Syllabus Creation, Or Lack Thereof
I teach at a school with semester long classes. I love it so much. Yes, the pace can be fast, but the ability to completely reinvent yourself as a teacher every semester, rather than each year is legit.
Literally, I have grown more in the past 3 years as a teacher at my current school than I did in 15 at my previous site. There is something so powerful about embodying the energy of course creation during the winter AND during the summer.
And...as you would expect. Creating new systems each semester (I tend to enjoy the painful process of rebuilding curriculum each year), involves creating a new syllabus.
In preparation for creating my syllabus for my Honors Chemistry course this semester, I read this article from the Chronicle of Higher Education called "How to Create a Syllabus".
The article sent me down a spiral of more articles, videos, and blogs about syllabus creation.
The more I read, the MORE DEEPLY INSECURE I FELT about my own syllabus process. I have always been a total minimalist when it comes to creating syllabus.
Or am I just too lazy to build an complete one?
Either way, here is my Honors Chemistry syllabus for the current semester. Description...Topics...Grades...done and done. I have always prided myself on getting that info on one page! Something simple about the basics...or lazy?
Anyhow, it has always felt good.
Then I read the above article. I mean...man. Am I really supposed to include all of that stuff? I guess so. So the reflection and self critique began. Enter The Imposter...
In other, less self deprecating news, the syllabus research hole I was falling into quickly forced reflection on something deeper, and more meta that simply the content of the syllabus: what the syllabus communicates beyond words. The culture that it embodies.
For me, clarity, simplicity, and my grad school days of obsessing over limiting the extraneous cognitive load of written materials for students, all contribute to my syllabus structure.
I am not lazy. I value brevity, and yes...I have found myself in tricky situations with parents, students, and even counselors over my lack of behavior policy, etc., on my syllabi.
Then I stumbled upon this copy of a syllabus from a Literature course taught by one of my academic heroes, the late David Foster Wallace.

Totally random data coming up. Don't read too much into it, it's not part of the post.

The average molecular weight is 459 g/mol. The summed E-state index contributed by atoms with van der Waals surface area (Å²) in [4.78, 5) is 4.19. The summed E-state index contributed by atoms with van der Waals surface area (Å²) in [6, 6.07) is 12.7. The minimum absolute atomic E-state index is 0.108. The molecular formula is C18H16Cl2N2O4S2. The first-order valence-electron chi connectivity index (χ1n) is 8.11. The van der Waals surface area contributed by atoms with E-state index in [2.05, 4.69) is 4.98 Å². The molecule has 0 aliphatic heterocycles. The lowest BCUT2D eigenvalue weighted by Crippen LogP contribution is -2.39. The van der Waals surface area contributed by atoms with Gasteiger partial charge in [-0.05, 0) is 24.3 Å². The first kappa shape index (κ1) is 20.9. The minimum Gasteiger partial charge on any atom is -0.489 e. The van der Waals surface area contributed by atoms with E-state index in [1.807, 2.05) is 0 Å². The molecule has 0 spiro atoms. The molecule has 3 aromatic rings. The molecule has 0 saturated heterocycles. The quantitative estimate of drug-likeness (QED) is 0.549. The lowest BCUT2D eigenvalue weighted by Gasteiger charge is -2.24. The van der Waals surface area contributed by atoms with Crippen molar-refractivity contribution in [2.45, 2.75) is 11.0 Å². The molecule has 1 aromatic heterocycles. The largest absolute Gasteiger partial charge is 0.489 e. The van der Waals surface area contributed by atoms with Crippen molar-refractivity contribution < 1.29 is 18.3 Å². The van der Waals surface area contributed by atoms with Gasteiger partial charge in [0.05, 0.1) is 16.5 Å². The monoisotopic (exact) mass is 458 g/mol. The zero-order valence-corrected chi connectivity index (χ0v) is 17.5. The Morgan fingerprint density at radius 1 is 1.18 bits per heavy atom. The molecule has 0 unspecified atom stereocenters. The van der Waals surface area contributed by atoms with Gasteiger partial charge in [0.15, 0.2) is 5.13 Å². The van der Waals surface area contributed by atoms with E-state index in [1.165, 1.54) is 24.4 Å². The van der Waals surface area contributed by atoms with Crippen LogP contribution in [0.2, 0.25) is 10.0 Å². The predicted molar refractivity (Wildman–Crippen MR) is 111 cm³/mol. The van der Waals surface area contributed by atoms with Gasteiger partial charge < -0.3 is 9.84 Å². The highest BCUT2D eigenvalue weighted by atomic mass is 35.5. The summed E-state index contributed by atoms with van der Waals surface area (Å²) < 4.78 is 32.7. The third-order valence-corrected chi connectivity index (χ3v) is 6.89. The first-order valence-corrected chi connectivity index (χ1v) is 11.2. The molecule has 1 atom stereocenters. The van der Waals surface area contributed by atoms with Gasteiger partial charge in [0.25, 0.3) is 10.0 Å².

A genius by every account, the above syllabus might be one of the best pieces of writing I have ever seen. On first glance, it couldn't look more different than mine.
Not one, but five pages long, Wallace accounts his pedagogical structure and course expectations in excruciating detail.
Despite the length...when you look closer, Wallace's candor, and honest comments do not create larger sense of structure and clarity around expectations, but rather, paint a picture of the teacher you will and the course.
Serve as a metaphor for what you will experience, rather than how that experience will be measured or quantified.
Highlights from my reading of Wallace's syllabus include the following excerpts:
"The final'll be essay questions, probably."
"No question about literature is stupid."
"Don let any potential light weightish-looking qualities of the text delude you into thinking that this will be a blow-off-type class."
"Don't quote like 40 lines a time."
I encourage you to read the whole thing. Read it again. Then read it a third time. It's beautiful, and at its core, reminds me that teaching is indeed, art. Creation.
My entire class is based on streamlining systems for students, to maximize content acquisition in the context of inquiry. To leave space for thinking in simple, open, structured ways. My syllabus embodies this.
Wallace does the same. He does not leave you with just course rules and expectations. Wallace, reserves the right to change those when he says:
"Instructor reserves right to make changes and additions."
Wallace uses simple language to tell a complex story about his pedagogy...not about his rules and regulations.
I don't say anything in my syllabus.
Wallace says everything. .
Both tell a story.
Yes, in the end, my syllabus is too short. By reflecting on WHY it always is, and why I can't get myself to follow what the "rules" require, has been a deeply powerful exercise in reflective practice.